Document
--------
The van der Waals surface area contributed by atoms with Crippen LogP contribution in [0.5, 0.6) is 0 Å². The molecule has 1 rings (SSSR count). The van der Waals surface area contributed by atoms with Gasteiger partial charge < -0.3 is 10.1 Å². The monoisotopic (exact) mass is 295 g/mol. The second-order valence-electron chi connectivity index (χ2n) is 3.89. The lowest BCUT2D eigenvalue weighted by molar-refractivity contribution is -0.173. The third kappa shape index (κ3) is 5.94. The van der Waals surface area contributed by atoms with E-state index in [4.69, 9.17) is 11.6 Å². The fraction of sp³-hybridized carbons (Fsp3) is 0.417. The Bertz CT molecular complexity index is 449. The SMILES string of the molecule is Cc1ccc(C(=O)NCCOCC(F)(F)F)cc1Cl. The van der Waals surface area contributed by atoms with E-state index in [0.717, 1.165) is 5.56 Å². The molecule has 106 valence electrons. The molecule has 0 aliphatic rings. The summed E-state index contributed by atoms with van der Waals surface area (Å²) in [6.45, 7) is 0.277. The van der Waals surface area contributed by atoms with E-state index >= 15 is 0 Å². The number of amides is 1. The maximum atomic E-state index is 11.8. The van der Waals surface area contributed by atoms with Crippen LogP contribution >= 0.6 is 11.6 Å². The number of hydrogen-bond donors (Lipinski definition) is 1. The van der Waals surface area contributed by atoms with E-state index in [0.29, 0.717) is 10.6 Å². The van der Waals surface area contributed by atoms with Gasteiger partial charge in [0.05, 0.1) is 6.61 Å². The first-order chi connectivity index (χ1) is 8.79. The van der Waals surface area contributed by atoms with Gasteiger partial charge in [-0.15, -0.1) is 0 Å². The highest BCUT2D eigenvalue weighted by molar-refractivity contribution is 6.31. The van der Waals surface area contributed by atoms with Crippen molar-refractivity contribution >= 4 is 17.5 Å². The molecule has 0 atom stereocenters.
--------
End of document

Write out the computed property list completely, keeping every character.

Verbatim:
The van der Waals surface area contributed by atoms with Crippen LogP contribution in [0.5, 0.6) is 0 Å². The molecule has 1 rings (SSSR count). The van der Waals surface area contributed by atoms with Gasteiger partial charge < -0.3 is 10.1 Å². The monoisotopic (exact) mass is 295 g/mol. The second-order valence-electron chi connectivity index (χ2n) is 3.89. The lowest BCUT2D eigenvalue weighted by molar-refractivity contribution is -0.173. The third kappa shape index (κ3) is 5.94. The van der Waals surface area contributed by atoms with E-state index in [4.69, 9.17) is 11.6 Å². The fraction of sp³-hybridized carbons (Fsp3) is 0.417. The Bertz CT molecular complexity index is 449. The SMILES string of the molecule is Cc1ccc(C(=O)NCCOCC(F)(F)F)cc1Cl. The van der Waals surface area contributed by atoms with E-state index in [0.717, 1.165) is 5.56 Å². The molecule has 106 valence electrons. The molecule has 0 aliphatic rings. The summed E-state index contributed by atoms with van der Waals surface area (Å²) in [6.45, 7) is 0.277. The van der Waals surface area contributed by atoms with E-state index >= 15 is 0 Å². The number of amides is 1. The maximum atomic E-state index is 11.8. The van der Waals surface area contributed by atoms with Crippen LogP contribution >= 0.6 is 11.6 Å². The number of hydrogen-bond donors (Lipinski definition) is 1. The van der Waals surface area contributed by atoms with E-state index in [0.29, 0.717) is 10.6 Å². The van der Waals surface area contributed by atoms with Gasteiger partial charge in [0.05, 0.1) is 6.61 Å². The first-order chi connectivity index (χ1) is 8.79. The van der Waals surface area contributed by atoms with Gasteiger partial charge in [-0.15, -0.1) is 0 Å². The highest BCUT2D eigenvalue weighted by molar-refractivity contribution is 6.31. The van der Waals surface area contributed by atoms with Crippen molar-refractivity contribution >= 4 is 17.5 Å². The molecule has 0 atom stereocenters.